- I flew from London to Dublin on Monday night, and it was a truly eerie experience.
- London’s Stansted Airport was almost entirely deserted, and I had never seen a flight so empty.
- I flew one day before the UK government advised against non-essential travel abroad, but the impact that the coronavirus was having on European travel was already stark.
- Only one security line was open, many flights were canceled, and most shops were closed.
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The novel coronavirus has created a nightmare for the airline industry, as reduced travel demand and countries shutting their borders means dramatically fewer passengers on flights.
I live in London, but decided to fly back to Ireland, where I am from, on Monday night to be with my family in light of the coronavirus.
I live alone in London and, with Business Insider’s office closed and virtually everyone working from home, I faced the prospect of no human contact for an unknown amount of time.
I had been self-isolating for a week before traveling, and booked my flight and flew before the UK issued guidance on travel abroad. I will also not be leaving the house in Ireland, and am distancing myself from my family in the house.
I flew from London’s Stansted Airport, which was almost entirely deserted, and my flight was the emptiest one I’d ever been on.
My experience isn’t unusual: So few people are flying and so many flights have been canceled, major airlines on the European continent have been issuing warnings about their future. UK airports have warned that they could close within weeks without government intervention.
Here’s what my experience was like.
I flew from London, where I live and work for Business Insider, to Ireland, where I am from and where my parents live.
I chose a late flight — at 10 p.m. — so I could work a full day and also avoid rush-hour crowds. London’s Liverpool Street Station, where I took a train to the airport, was still pretty busy when I arrived at 7 p.m., but less so than normal.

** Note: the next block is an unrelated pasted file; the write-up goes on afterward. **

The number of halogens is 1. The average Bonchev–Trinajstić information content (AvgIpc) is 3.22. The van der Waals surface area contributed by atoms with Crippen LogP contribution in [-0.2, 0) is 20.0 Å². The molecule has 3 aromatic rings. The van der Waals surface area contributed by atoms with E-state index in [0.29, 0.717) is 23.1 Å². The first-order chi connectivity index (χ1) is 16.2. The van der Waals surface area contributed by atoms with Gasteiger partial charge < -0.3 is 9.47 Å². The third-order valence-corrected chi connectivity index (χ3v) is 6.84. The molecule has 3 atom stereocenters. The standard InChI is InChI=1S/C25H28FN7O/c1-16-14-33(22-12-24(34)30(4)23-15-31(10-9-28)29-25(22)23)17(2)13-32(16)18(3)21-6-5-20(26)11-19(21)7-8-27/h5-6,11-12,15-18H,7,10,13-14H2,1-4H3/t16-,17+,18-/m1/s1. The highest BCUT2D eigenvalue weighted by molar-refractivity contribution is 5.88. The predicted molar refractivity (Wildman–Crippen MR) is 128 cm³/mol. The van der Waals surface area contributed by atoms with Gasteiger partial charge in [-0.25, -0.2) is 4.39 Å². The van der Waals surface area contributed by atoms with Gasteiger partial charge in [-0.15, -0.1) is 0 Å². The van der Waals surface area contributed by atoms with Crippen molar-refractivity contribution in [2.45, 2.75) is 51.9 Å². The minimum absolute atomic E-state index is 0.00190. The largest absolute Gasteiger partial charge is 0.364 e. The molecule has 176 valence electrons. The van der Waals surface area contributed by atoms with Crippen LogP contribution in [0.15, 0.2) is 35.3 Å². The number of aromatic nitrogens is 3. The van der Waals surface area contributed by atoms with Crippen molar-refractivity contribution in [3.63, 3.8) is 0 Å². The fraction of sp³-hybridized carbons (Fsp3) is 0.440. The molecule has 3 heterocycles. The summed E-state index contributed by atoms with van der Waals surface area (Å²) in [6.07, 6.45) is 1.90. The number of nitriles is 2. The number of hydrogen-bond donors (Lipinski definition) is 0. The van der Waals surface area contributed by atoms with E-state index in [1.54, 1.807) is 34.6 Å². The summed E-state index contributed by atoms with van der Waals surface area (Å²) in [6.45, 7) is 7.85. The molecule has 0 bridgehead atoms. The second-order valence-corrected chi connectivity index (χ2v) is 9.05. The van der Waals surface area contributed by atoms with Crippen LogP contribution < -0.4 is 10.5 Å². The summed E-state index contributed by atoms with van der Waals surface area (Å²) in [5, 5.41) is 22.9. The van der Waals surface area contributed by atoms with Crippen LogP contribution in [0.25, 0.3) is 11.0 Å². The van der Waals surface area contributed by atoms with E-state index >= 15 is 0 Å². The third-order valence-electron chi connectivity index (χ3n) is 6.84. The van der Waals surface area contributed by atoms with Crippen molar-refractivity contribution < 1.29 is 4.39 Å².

My train was also pretty empty, making it easy to keep my distance from other people.
London’s Stansted Airport looked much more different. Stansted — one of the UK’s busiest airports — was practically deserted when I arrived. There were almost no passengers or airline staff to be seen.
My flight was with Ryanair, one of the world’s biggest airlines. But they only had a few desks open, and there was almost no one using them.
The entire departures and security area looked closed, which caused me a second of panic. But it turned out they had only opened one small section of the entrance.
Only one security scanner was open in the entire airport.
The flight information display system showed a few flights out that night, but many were cancelled.
The canceled flights were all to Marrakesh, Morocco.
Morocco announced it was banning all international passenger flights to and from the country from Sunday onwards, and was operating some “exceptional” flights to take citizens home on Monday.
The duty free section was practically empty, and I saw far more airport staff members then I did other travellers.
Many shops had closed completely for the night. It’s not unusual for some shops to close up later in the evening, but there were fewer open than I had ever seen at this time.
The shops that were open weren’t exactly heaving with visitors, either.
The airport’s main seating area was also pretty empty, with those who were there sitting far away from each other.
Strangers obviously tend to sit quite far from each other anyway, and I didn’t see people taking any other visible precautions, like using sanitizer or going to the bathroom to wash their hands.
The airport’s biggest screen, which usually shows flight information, was turned off completely.
While it was obviously nice to have no crowding and queues in the airport, the emptiness made the public-health crisis seem much more immediate and stressful. That might have been a good thing, though, helping to ensure that everyone remained careful.
And yes, I later realized that I was touching my face in this picture — which is advised against by health authorities.
I washed my hands multiple time during the journey, and used hand sanitizer as well.
I didn’t wear a mask, though. The CDC does not recommended that healthy people wear them, and to keep them on shop shelves for healthcare professionals, those who are unwell, and those caring for other people.
I had checked in a suitcase so all of my liquids were in there — except for my small bottle of hand sanitizer for the journey.
My flight wasn’t totally empty, but most passengers had entire rows to themselves, and some rows were empty. It was the emptiest I’ve ever seen this route, which I fly multiple times a year.
The flight crew did not make any reference to the coronavirus, but I noticed the flight attendants wore gloves and collected garbage more often than they usually do.
Upon arrival at Dublin Airport, I found no lines at passport control — though I have almost never seen them during my late-night journeys home.
I did, however, notice extra public-health posters and airport workers giving out leaflets and talking to travelers. There were more signs at Dublin than at Stansted.
Many people I spoke to had similar experiences flying. This is what it was like on an Aer Lingus flight from Dublin to Edinburgh, Scotland, on Monday evening.
And this it what it was like in London’s Gatwick Airport, the UK’s second-busiest airport, on Monday evening.
Now that I am home, I can stay inside the house and keep my distance from my parents. This photo, taken by my dad, shows how close they are willing to get to me right now.
(And yes, I see that I’m touching my face again — but I promise I didn’t touch my eyes, nose, or mouth!)